15. It is _not_ about cooperation. That would be the case if you are an (otherwise not involved) witness to a crime and refuse to help the authorities. It is about incriminating oneself. While it is not done directly (like in "yes, I did it, the skeleton is in the closet"), it is done indirectly by revealing the password. A "rogue country" will not accept that the suspect is not willing to help the authorities get to evidence against him. A _true_ democracy would have to respect it. Even if it leads to the perpetrator getting away. That is among other things what differentiates a democracy from a tyranny. It is not only about elections and free speech. Agreed. But Guantanamo is one such thing that I think, does not suit a democracy. Moving suspects to other countries where they can be tortured instead of interogated in accordance with human rights is a similar matter. (Note: AFAIK the later is only an unproven rumor) I am afraid not. While some countries come closer than my country or the US in some respect (like e.g. Switzerland), they often lack in other departments. The "degree of democracy" can oftennot be determined by reading a countries constitution. It can often only be seen in day to day life.
  16. The problem is: laws are made by humans. And humans are neither free of error, nor free of malevolence. In history, many laws have been passed that were injust, inhumane, simply "not right". Yes, it works like that in dictatorships, "communist countries" and all other forms of government that don't regard human rights very high. It just doesn't suit a democracy. It seems this discussion leads nowhere. Lets agree on disagreement.
  17. @track: Of course computer files are usually not random data. But if you want to securely erase a hard disk (perhaps before selling it on ebay), you can just write random data to it. So a hard disk full of random data could just be that. And about search warrants: judges tend to be very generous when signing them. I recently read about someone's flat being searched because he was accused of having used someone else's account to pay on a porn site. While this is certainly not something to be taken lightly, the evidence was not clear (the guy in fact _was_ innocent). Actually the attorney of the state had no clue about computers, as had the judge. They filled the search warrant. And all for about 50 euros (~60$)! So don't place a bet on a judge to protect your rights as a citizen. @pico1180: You quoted Future Shock and said that he is 100% correct. My point is: you _cannot_ conmpare a door to an encrypted disc. Cause there is no such thing as an impenetrable door. The door is there, they have a search warrant, they can ask(! not force!) you to open it, or they will open it for you, certainly leaving quite a mess. But how can they force you to reveal a password. Perhaps you forgot it. Of course, that is a lie, but what should they do? Put you in jail 'til you remember? For what, perhaps because of some hundred MP3 or warez? While RIAA and other lobby organisations would like to have jail sentences for that, the relation between the severity of the crime and the punishment should not be forgotten. Currently there is a development in many countries, caused by serios lobbying of the entertainment industry, to put severe punishment (even prison sentences) for non-commerical violation of copyrights. I say that here the balance between punishment and "crime" is no longer kept. I mean, five years of prison is less than a rapist usually gets! It can't be that you are (punishment-wise) better of when you rob your local CD store than when you download the MP3s them from the internet. And even for the most severe crimes, there are measures that simply MAY NOT be taken under any circumstances in a country that calls itself civilized and democratic. Torture, locking up people without giving them proper legal support etc. The problem ist, that if the apparent crime is severe enough, many people will happily agree to do whatever necessary to make someone speak. Should someone be tortured if national security is at stake (just think about the "24" TV-series, where Jack Bauer kills and tortures non-stop, and most viewers think that's okay)? Maybe. Should someone be tortured/locked up because he _may_ have some warez on an encrypted disk? - Definitely not. But since "we have the best politicians money can buy", we might soon see laws that allow just that. Perhaps that is the time to consider leaving a country (but go where?), not only because such a law might one day be applied to oneself, but because the fact that such a law was ever adopted shows that a country is no longer "free" or a constitutional state. Leaving a country because of questionable laws might seem extreme at first, but consider what many germans (especially those of yewish origin) did during the 1930s. They saw to what the political developments were leading to, and left the country. But unlike in the 1930s there might not be a "save haven" to go to.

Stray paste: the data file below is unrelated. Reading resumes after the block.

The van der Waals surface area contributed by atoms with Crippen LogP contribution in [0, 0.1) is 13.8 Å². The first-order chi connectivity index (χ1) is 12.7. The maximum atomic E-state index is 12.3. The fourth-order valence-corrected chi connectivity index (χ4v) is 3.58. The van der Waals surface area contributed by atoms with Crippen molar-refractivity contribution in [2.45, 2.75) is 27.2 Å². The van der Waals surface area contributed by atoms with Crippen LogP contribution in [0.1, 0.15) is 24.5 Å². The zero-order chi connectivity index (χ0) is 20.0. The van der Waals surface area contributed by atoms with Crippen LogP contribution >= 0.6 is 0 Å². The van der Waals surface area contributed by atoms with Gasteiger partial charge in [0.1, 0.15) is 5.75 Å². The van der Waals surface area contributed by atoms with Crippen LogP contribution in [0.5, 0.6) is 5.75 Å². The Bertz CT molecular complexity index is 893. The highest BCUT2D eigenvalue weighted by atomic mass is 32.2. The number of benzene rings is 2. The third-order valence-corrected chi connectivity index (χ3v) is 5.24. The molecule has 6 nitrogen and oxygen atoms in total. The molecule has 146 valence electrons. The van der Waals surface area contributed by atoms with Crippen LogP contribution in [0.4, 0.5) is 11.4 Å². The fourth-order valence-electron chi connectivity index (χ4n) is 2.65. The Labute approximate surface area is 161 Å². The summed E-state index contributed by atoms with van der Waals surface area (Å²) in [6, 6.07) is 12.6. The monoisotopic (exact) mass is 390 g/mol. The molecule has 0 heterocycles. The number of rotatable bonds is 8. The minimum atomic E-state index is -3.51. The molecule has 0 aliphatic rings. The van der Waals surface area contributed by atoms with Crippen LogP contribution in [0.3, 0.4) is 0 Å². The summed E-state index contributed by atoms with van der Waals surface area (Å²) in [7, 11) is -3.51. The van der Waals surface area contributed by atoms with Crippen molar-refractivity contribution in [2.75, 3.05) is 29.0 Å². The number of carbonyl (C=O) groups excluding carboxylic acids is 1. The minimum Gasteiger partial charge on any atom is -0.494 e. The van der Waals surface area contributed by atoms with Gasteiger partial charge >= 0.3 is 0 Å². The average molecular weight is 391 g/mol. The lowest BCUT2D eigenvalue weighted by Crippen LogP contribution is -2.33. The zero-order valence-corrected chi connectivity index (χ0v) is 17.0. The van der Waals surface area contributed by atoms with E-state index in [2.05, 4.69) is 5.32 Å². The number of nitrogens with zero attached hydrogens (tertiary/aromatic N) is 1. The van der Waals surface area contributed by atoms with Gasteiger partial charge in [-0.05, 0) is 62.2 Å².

18. Unfortunately, you are right. The justice system or the government as a whole is always slow to react and adapt to new developments. And often the reaction is devastating. For most governments (even the so called democratic ones!) the internet is a very dangerous thing. People can gather information from sources that are not under governmental or corporate control. People can discuss their opinions freely. So they cut down the freedom provided by this technology piece by piece, to secure the benefices. And they cover it up by claiming it is all to "protect national security", or to "protect the youth". Pradeep's RIAA&Patriot Act example describes exactly this. We have to be wathcful, or sooner than we think we will end up in a GDR- or Gestapo-style police state, where everybody spies on everyone else. It has "happened" twice in my country (or parts of it) in the last century, but judging from the current development it could happen again, here or in any other western democracy. People just don't take their history lessons seriously.